The Miller House was built circa 1855. In 1860 a prosperous leather dealer, Allen Miller, his wife, and three children lived in the house, along with James and Miranda Keys and Josephine Miers. The Miller House is listed on the National Register of Historic Places as a contributing structure to Lincoln Home National Register District.
In plan, the house is currently rectangular, with a small offset on the north elevation where the west wing meets the eastern block of the house. The exterior is clad in wood clapboard with wide frieze boards and vertical wood corner boards.
The east elevation is the principle facade. The first floor windows are wood double-hung with nine-over-nine sash, while the upstairs windows are wood double-hung one-over-one sash. The windows have wood trim with a flat backband and small pediments over each.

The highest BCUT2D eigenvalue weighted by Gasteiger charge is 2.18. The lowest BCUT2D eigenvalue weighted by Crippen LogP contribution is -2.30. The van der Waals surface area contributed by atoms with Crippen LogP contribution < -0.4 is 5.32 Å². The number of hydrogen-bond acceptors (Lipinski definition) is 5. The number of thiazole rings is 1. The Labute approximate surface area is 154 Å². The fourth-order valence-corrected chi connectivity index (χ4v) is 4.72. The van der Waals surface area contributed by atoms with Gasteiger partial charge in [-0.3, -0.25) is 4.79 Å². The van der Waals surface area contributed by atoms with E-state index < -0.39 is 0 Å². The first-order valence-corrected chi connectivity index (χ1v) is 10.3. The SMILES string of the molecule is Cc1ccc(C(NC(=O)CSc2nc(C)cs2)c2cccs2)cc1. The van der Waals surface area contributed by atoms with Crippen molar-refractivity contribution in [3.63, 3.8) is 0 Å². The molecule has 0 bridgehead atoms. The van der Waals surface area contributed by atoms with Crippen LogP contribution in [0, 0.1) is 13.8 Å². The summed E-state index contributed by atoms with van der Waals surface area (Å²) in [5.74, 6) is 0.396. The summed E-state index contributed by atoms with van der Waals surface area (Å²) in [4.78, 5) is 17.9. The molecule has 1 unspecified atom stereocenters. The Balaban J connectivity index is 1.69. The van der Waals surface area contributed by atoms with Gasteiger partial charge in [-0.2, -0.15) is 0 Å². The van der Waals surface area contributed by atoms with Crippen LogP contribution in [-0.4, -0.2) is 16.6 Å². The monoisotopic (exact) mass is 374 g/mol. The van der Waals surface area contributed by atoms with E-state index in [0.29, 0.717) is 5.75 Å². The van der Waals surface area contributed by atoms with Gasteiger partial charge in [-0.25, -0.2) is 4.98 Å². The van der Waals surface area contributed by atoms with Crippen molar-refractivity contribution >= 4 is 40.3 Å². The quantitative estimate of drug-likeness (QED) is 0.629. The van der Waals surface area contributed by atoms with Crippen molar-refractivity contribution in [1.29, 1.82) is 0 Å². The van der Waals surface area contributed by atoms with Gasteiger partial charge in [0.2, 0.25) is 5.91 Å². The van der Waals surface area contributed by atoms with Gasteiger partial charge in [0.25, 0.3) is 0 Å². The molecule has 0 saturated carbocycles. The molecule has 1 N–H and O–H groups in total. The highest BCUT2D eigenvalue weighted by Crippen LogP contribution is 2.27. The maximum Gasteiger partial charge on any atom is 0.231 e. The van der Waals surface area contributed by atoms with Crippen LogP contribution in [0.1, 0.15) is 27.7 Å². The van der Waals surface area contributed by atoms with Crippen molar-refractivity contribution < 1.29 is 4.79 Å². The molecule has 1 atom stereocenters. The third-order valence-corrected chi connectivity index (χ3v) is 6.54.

Currently, there are two front entry doors with wood surrounds and a wood mullion-type divider. A small open front porch that stood in front of the entry doors has been removed. The house is awaiting restoration by the National Park Service.
Did You Know?
Frederick Douglass said Lincoln was "the first great man that I talked with in the United States freely, who in no single instance reminded me of the difference between himself and myself, of the difference of color." Lincoln Home National Historic Site, Illinois